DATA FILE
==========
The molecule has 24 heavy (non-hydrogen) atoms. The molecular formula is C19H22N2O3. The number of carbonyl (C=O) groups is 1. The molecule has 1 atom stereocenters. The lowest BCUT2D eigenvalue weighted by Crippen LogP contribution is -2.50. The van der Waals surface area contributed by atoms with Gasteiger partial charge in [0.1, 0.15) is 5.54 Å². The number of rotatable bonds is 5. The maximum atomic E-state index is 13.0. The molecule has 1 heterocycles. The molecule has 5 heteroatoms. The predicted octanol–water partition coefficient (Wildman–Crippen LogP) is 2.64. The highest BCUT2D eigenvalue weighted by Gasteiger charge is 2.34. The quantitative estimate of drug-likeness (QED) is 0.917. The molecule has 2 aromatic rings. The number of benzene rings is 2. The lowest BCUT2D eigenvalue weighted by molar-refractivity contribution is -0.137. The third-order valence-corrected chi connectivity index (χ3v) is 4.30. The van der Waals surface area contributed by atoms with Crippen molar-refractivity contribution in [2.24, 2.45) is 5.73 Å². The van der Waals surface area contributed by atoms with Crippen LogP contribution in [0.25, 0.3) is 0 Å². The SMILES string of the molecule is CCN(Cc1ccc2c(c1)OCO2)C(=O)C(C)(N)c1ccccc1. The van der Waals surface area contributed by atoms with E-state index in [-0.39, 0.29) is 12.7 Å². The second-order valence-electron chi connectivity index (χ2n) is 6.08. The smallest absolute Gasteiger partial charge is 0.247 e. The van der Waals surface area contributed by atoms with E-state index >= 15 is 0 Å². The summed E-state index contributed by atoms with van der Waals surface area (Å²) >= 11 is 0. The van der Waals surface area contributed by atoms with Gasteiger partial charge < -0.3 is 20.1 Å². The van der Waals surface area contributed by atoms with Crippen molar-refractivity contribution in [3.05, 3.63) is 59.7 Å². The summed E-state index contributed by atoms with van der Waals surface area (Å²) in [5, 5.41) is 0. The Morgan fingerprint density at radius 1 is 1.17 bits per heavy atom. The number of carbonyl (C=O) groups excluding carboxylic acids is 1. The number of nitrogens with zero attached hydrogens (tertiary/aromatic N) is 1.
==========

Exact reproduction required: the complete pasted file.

The molecule has 24 heavy (non-hydrogen) atoms. The molecular formula is C19H22N2O3. The number of carbonyl (C=O) groups is 1. The molecule has 1 atom stereocenters. The lowest BCUT2D eigenvalue weighted by Crippen LogP contribution is -2.50. The van der Waals surface area contributed by atoms with Gasteiger partial charge in [0.1, 0.15) is 5.54 Å². The number of rotatable bonds is 5. The maximum atomic E-state index is 13.0. The molecule has 1 heterocycles. The molecule has 5 heteroatoms. The predicted octanol–water partition coefficient (Wildman–Crippen LogP) is 2.64. The highest BCUT2D eigenvalue weighted by Gasteiger charge is 2.34. The quantitative estimate of drug-likeness (QED) is 0.917. The molecule has 2 aromatic rings. The number of benzene rings is 2. The lowest BCUT2D eigenvalue weighted by molar-refractivity contribution is -0.137. The third-order valence-corrected chi connectivity index (χ3v) is 4.30. The van der Waals surface area contributed by atoms with Crippen molar-refractivity contribution in [2.24, 2.45) is 5.73 Å². The van der Waals surface area contributed by atoms with Crippen LogP contribution in [0.25, 0.3) is 0 Å². The SMILES string of the molecule is CCN(Cc1ccc2c(c1)OCO2)C(=O)C(C)(N)c1ccccc1. The van der Waals surface area contributed by atoms with E-state index in [-0.39, 0.29) is 12.7 Å². The second-order valence-electron chi connectivity index (χ2n) is 6.08. The smallest absolute Gasteiger partial charge is 0.247 e. The van der Waals surface area contributed by atoms with E-state index >= 15 is 0 Å². The summed E-state index contributed by atoms with van der Waals surface area (Å²) >= 11 is 0. The van der Waals surface area contributed by atoms with Gasteiger partial charge < -0.3 is 20.1 Å². The van der Waals surface area contributed by atoms with Crippen molar-refractivity contribution in [3.05, 3.63) is 59.7 Å². The summed E-state index contributed by atoms with van der Waals surface area (Å²) in [5, 5.41) is 0. The Morgan fingerprint density at radius 1 is 1.17 bits per heavy atom. The number of carbonyl (C=O) groups excluding carboxylic acids is 1. The number of nitrogens with zero attached hydrogens (tertiary/aromatic N) is 1.